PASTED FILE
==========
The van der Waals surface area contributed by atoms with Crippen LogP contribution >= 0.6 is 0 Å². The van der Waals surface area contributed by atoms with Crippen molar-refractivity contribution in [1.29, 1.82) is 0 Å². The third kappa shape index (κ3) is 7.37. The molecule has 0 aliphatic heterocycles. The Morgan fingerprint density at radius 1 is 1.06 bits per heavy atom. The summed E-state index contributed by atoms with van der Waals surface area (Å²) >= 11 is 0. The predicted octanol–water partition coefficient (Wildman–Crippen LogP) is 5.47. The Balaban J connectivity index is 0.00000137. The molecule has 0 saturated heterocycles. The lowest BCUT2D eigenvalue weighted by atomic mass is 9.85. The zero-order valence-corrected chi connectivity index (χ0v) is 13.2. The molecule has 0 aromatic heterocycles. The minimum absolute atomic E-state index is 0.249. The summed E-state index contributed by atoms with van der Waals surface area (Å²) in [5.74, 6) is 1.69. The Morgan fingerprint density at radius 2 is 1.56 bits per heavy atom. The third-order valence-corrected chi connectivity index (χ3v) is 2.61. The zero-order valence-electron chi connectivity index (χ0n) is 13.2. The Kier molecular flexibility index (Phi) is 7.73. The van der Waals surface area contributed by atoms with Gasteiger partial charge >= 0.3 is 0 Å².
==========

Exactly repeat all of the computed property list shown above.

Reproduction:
The van der Waals surface area contributed by atoms with Crippen LogP contribution >= 0.6 is 0 Å². The van der Waals surface area contributed by atoms with Crippen molar-refractivity contribution in [1.29, 1.82) is 0 Å². The third kappa shape index (κ3) is 7.37. The molecule has 0 aliphatic heterocycles. The Morgan fingerprint density at radius 1 is 1.06 bits per heavy atom. The summed E-state index contributed by atoms with van der Waals surface area (Å²) >= 11 is 0. The predicted octanol–water partition coefficient (Wildman–Crippen LogP) is 5.47. The Balaban J connectivity index is 0.00000137. The molecule has 0 saturated heterocycles. The lowest BCUT2D eigenvalue weighted by atomic mass is 9.85. The zero-order valence-corrected chi connectivity index (χ0v) is 13.2. The molecule has 0 aromatic heterocycles. The minimum absolute atomic E-state index is 0.249. The summed E-state index contributed by atoms with van der Waals surface area (Å²) in [5.74, 6) is 1.69. The Morgan fingerprint density at radius 2 is 1.56 bits per heavy atom. The third-order valence-corrected chi connectivity index (χ3v) is 2.61. The zero-order valence-electron chi connectivity index (χ0n) is 13.2. The Kier molecular flexibility index (Phi) is 7.73. The van der Waals surface area contributed by atoms with Gasteiger partial charge >= 0.3 is 0 Å².